Two-Thirds Of People Regret Their Uni Degrees, With Debts The Biggest Concern

A university education is still considered a pathway to higher lifetime earnings and gainful employment -- but lots of people have regrets.

Two-thirds of employees report having regrets when it comes to their advanced degrees, according to a PayScale survey of 248,000 respondents this past spring that was released Tuesday.

Student loan debt, which has ballooned to nearly $1.6 trillion nationwide in 2019, was the number one regret among workers with college degrees. About 27 percent of survey respondents listed student loans as their top misgiving, PayScale said.

The findings illustrate why education loans burdening millions of Americans have become a hot-button issue among some Democratic presidential candidates.

Image: Getty

Most recently, Senator Bernie Sanders on Monday proposed a plan to impose a tax on Wall Street trading and use the proceeds to erase that $1.6 trillion of debt.

About 70 percent of college students graduated with student loan debt this year, averaging about $33,000 per student. And as younger grads pay off student loan balances, they're struggling to accumulate wealth or are putting off purchasing homes -- some millennials are even struggling to purchase groceries.

It's not just millennials. Baby boomers are taking on student loan debt either to help cover college costs for their children or to retrain themselves for a workplace transformed by increased automation, cloud computing and other labor-saving technologies.

Some Americans age 62 and older are using their Social Security benefits to pay off more than $86 billion in unpaid college loans.

Major Bummers

College debt was followed by chosen area of study (12 percent) as a top regret for employees, though this varied greatly by major. Other regrets include poor networking, school choice, too many degrees, time spent completing education and academic underachievement.

Photo: Getty Images.

Most satisfied: Those with science, technology, engineering and math majors, who are typically more likely to enjoy higher salaries, reported more satisfaction with their college degrees. About 42 percent of engineering grads and 35 percent of computer science grads said they had no regrets.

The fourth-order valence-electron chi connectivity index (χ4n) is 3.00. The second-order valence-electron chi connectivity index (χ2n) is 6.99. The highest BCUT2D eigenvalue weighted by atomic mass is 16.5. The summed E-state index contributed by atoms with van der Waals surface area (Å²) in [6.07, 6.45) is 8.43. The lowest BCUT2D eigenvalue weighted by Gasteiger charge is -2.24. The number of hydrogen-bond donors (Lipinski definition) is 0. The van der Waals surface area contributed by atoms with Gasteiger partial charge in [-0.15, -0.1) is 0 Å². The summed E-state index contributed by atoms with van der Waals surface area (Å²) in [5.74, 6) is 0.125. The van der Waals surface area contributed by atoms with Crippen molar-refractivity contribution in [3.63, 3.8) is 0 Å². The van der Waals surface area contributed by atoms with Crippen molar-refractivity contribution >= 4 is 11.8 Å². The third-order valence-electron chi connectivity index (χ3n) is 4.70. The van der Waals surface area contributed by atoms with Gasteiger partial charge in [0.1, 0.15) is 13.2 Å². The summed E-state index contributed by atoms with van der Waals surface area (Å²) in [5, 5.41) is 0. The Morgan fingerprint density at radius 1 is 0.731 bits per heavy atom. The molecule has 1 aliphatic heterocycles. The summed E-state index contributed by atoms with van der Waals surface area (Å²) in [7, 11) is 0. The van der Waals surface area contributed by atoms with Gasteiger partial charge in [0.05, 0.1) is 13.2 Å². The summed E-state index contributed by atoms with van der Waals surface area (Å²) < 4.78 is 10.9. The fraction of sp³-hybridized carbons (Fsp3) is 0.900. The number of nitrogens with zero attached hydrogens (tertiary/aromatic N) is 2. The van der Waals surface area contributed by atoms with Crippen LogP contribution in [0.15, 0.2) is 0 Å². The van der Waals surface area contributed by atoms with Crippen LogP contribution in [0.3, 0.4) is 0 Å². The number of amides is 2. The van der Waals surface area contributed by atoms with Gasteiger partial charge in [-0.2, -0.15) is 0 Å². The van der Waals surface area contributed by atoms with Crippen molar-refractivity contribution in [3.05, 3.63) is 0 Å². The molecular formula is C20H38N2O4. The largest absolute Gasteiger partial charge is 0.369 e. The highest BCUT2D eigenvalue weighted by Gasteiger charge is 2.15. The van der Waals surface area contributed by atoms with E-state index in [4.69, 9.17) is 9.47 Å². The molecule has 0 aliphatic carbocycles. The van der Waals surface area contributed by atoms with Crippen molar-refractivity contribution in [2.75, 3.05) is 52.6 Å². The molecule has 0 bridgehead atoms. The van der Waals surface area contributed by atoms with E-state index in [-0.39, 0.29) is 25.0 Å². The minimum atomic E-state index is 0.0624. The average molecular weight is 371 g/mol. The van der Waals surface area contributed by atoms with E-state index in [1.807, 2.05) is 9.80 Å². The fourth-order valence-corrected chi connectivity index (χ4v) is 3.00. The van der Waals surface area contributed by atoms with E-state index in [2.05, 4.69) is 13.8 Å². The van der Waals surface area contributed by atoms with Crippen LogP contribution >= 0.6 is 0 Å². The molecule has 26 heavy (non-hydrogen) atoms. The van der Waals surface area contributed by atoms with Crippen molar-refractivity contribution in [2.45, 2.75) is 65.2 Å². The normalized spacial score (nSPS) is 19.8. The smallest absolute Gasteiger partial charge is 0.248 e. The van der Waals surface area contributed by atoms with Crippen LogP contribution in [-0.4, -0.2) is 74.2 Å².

Most regrets: Humanities majors, who are least likely to earn higher pay post-graduation, were most likely to regret their college education. About 75 percent of humanities majors said they regretted their college education. About 73 percent of graduates who studied social sciences, physical and life sciences, and art also said the same.

In the middle: In between the other two categories were 66 percent of business graduates, 67 percent of health sciences graduates and 68 percent of math graduates who said they regretted their education.

READ MOREA University Has 'Banned' Clapping At Events

READ MOREThe University Students Taking 'Study Drugs' To Cram For Exams

At least one sector of employment bucked the trend: Teachers and other professionals in education, which isn't typically a high-paying profession, were the second-least likely, after engineering grads, to have any regrets tied to their major, with 63 percent saying they had no regrets.

Generational Differences

Broken down by generation, older Americans were more likely to report that they have no regrets about their education. Among baby boomers, or 51 percent said they have no college regrets, making them the only demographic with a majority reporting no regrets. In contrast, just 37 percent of Gen Xers and nearly 29 percent of millennials reported no regrets.

Millennials, who are most disappointed with their college education, have the highest number of employees regretting their student loans. About 29 percent of millennials regret their student loans, while only 26 percent of Gen Xers and just 13 percent of baby boomers regret the loads they took on for college.